Is UX fragile?
The challenges that threaten us, and the opportunities therein
Is the field of user experience struggling, or is it thriving?
With heated debates about the direction of our discipline and a flood of newcomers entering the profession, it's easy to feel uncertain about UX's future. However, by taking a closer look at the history, current state, and potential of the field, we can gain a more nuanced and optimistic perspective.
It’s worth taking a step back to get some perspective on how far our field has come, its challenges and successes, and how we’re continuing to develop.
Real challenges facing us
People who argue that our field is under attack — perhaps even on the verge of extinction — aren’t being dishonest; they’re hypothesizing from the data before them.
It is true that we have, in some sense, been the victims of our own success. Over the years, as UX has proven valuable to various industries, demand for our work has ebbed and flowed, sometimes soaring far beyond what we can adequately provide. This can lead to a glut of open positions, with no one but underqualified juniors to fill them.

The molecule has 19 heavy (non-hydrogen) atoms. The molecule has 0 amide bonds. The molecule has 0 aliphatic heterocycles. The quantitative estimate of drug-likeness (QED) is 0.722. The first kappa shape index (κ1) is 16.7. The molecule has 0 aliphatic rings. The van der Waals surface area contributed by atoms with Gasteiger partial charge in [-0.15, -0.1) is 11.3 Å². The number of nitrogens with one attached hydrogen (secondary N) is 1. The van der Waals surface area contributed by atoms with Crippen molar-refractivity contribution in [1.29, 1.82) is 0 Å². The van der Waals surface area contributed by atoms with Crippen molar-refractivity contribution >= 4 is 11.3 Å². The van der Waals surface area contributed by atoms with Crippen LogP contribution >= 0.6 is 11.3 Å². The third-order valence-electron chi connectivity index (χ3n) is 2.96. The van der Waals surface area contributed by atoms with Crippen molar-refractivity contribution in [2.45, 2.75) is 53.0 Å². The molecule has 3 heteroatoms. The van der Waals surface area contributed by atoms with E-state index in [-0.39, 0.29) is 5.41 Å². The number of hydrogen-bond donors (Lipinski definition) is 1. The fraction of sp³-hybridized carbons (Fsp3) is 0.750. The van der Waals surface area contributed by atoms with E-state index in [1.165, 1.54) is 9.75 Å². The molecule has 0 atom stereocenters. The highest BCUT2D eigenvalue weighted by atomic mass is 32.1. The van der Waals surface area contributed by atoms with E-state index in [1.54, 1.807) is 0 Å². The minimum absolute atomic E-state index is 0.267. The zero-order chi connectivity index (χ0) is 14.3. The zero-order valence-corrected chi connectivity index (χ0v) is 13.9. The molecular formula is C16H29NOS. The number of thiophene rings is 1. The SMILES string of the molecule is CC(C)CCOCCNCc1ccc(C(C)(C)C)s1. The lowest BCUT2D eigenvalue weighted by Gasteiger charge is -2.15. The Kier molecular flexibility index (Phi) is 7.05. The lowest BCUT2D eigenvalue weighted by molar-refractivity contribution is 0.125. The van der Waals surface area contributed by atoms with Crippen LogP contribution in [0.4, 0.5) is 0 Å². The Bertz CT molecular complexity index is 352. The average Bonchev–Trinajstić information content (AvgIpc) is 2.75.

A career in UX can be life-changing for many, offering a lucrative salary and work-life balance that’s hard to find in other fields with similar qualifications. Even when demand is low, there’s almost always a steady stream of people eager to transition in. When the economy inevitably dips, or our industry seems disproportionately affected by layoffs, some worry if they’ve changed their career trajectory for a passing trend.
The fast-paced growth of the field can also be overwhelming for new professionals, who may feel discouraged by the messy reality of how UX is practiced in the business world. The truth is many organizations are still low on the UX maturity scale, so our processes aren’t fully integrated into their way of doing business. This can lead to an “us versus them” mindset, where UX’s successes are seen as zero-sum against haters who want us out of the picture.